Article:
macrumors 6502a
Aug 5, 2015
530
220
Northern Virginia
I know precisely nothing about cellular modems. Please educate me - if Apple nailed this as they have done their own SOCs what are we looking for in terms of everyday use improvements? Speed, presumably. But there must be more to a modem's criteria than that. What would we notice with a gold standard modem?
Scroll up a bit to jadedmonkey’s post and that’s just an overview of modem requirements
 

jdb8167

macrumors 601
Nov 17, 2008
4,192
3,813
It was acceptable enough for Apple to use in multiple of their flagship phones, and to spend a lot of dollars buying them.
Apple hasn't ever used any 5G modems from Intel, have they? Like I said, the LTE portion is known to work but 5G is what got Apple to decide to settle with Qualcomm. Apparently it was still years away.
 
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jdb8167

macrumors 601
Nov 17, 2008
4,192
3,813
Actually I'm surprised if their modem isn't integrated (assuming the rumor is true). Qualcomm achieves significant power savings by the integration in their Snapdragon SoCs. Perhaps Apple just isn't there yet.
Apple is pretty conservative. They aren't likely to integrate the 5G modem until they have worked out all the kinks. And they probably have already reached the limits of what SoC real estate they can support for 5 nm, 4nm and 3nm without the modem. They'll integrate the modem when it makes economic and business sense.
 

anthover

macrumors regular
Aug 1, 2010
161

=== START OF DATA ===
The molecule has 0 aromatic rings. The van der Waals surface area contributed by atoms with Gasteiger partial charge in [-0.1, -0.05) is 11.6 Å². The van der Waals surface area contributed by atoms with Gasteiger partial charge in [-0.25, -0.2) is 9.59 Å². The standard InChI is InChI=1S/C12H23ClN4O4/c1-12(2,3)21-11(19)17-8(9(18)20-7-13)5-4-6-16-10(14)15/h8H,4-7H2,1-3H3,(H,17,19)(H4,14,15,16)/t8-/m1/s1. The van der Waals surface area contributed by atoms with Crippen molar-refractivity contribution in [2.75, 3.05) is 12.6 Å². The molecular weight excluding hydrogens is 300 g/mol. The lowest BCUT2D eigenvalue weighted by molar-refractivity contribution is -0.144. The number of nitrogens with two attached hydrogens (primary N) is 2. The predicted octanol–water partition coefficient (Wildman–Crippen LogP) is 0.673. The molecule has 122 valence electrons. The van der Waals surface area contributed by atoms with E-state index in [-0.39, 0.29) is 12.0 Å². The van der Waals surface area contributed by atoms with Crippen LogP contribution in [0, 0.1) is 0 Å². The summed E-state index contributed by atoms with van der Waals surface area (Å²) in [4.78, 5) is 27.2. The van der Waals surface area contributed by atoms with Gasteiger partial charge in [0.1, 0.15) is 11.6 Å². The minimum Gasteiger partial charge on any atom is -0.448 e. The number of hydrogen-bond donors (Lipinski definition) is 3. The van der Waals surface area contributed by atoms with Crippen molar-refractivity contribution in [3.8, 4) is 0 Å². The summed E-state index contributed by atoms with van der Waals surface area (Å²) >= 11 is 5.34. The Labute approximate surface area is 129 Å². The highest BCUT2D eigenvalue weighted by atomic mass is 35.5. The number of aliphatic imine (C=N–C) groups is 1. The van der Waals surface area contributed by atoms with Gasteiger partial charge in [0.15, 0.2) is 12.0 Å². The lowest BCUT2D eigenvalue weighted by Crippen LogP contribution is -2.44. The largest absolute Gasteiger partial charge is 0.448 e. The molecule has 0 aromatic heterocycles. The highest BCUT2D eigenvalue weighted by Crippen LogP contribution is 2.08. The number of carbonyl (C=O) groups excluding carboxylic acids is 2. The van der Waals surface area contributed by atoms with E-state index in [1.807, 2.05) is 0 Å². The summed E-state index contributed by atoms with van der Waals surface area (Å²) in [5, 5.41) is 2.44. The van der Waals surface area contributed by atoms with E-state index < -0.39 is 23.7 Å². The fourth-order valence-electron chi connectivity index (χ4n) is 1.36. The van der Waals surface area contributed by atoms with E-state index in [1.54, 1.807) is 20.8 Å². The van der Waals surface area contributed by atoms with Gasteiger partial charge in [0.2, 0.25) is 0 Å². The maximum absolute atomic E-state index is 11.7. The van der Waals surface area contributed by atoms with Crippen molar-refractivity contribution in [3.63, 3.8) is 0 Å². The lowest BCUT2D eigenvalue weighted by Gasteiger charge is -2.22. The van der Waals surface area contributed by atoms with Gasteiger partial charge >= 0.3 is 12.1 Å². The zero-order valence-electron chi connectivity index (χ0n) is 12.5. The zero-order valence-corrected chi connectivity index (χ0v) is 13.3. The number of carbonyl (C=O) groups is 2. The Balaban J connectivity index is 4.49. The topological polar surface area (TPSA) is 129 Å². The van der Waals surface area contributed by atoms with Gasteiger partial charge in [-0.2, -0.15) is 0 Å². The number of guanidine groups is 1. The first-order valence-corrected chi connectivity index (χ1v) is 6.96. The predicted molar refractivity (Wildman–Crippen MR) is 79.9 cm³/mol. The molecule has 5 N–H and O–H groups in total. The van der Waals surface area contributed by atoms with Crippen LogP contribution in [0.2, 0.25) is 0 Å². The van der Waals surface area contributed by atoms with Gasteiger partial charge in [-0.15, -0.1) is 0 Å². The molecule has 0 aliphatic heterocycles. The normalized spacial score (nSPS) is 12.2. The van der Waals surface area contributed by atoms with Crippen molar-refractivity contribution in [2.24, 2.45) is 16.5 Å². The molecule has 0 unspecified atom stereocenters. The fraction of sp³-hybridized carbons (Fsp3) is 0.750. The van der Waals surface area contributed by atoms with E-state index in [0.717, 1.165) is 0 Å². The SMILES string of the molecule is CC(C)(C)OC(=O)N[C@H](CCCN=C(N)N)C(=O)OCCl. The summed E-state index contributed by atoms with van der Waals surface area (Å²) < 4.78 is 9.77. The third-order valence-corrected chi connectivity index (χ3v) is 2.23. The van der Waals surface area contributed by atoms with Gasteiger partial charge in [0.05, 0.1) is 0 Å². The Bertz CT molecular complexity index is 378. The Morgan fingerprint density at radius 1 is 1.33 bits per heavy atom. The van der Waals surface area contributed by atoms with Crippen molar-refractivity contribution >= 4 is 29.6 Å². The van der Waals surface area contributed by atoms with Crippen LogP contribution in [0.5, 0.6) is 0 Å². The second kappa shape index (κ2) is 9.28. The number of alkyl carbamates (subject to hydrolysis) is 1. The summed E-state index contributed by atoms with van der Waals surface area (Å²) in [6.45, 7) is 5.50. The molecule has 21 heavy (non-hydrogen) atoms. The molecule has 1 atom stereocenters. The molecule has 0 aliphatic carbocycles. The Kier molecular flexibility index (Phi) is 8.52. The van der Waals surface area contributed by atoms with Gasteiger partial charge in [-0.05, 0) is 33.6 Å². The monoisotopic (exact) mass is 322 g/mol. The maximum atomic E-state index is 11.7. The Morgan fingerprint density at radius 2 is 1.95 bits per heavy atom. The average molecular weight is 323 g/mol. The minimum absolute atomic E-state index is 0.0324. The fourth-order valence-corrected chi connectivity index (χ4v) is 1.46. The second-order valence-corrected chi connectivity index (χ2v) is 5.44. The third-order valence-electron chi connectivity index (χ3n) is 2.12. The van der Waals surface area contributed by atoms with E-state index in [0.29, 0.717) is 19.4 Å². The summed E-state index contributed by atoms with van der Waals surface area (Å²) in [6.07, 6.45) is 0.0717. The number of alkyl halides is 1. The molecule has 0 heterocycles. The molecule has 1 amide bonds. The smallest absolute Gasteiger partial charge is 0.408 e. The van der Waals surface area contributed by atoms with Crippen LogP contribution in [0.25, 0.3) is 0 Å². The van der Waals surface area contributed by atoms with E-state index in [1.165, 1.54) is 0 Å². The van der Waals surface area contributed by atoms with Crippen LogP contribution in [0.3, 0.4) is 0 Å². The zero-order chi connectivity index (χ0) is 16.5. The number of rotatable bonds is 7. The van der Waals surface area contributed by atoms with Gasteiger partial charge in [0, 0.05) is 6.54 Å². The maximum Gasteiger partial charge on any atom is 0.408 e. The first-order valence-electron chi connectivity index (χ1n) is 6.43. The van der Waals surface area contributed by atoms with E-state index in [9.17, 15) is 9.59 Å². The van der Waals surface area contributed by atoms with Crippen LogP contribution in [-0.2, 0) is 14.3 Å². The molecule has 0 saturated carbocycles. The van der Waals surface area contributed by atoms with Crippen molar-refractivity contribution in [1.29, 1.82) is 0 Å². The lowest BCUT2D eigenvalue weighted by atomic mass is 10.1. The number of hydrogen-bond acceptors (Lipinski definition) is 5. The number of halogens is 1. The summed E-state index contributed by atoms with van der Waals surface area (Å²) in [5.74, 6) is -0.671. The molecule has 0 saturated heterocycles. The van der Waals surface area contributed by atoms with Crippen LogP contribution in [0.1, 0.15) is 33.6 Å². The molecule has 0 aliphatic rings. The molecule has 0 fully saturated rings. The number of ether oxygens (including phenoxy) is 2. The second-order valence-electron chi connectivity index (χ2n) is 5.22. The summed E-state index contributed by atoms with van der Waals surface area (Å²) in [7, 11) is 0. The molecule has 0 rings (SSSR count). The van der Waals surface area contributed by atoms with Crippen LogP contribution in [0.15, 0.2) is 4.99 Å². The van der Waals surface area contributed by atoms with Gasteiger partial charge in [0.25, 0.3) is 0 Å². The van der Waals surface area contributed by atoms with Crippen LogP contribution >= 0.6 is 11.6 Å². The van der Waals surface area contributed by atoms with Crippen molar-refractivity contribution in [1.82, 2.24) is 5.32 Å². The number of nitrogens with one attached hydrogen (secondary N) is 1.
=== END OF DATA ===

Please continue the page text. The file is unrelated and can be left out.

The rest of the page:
26
Ship has sailed on non native IP less modem for almost any modem maker. Patent system guarantees that IP will need to be lic. The goal is to make one own either on SOC of CPU/GPU etc or separate but at least be in control of not only its capabilities but its power use which is lower of course if on SOC.
 

deconstruct60

macrumors G4
Mar 10, 2009
11,165
2,972
Unless they’re also planning to include it in their MacBook lineup… then it would make sense to keep it separate so it’s easily addable to different systems and chips.

Makes sense to keep it separated also because analog and digital need different foundry solution optimizations. The Android market is almost completely integrated modems in part to reduce costs as much as space ( or power ) savings. Apple sells relatively expensive phones. They don't necessarily need reduced costs while sacrificing some CPU and/or GPU performance.

Integrating the modem isn't "free"; there are trade-off costs.

If Apple wanted to go to an even thinner iPhone then perhaps that would tip the scales to integrated ( and cutting the logic board assembly height from a double layer sandwich to a single layered one ). But not sure making the iPhone thinner buys much outside of a dogma of "just because we can".

There is no big "shared Unified Memory" upside with having the modem crave out space in a singular LPDDR space used by the SoC. The data bandwidth between modem and SoC is manageable without huge power losses.


The Apple Watch might be a corner case where space and power is an even higher premium. However, also probably doesn't need as powerful of a modem either. ( limited antennas is only going to receive so much bandwidth).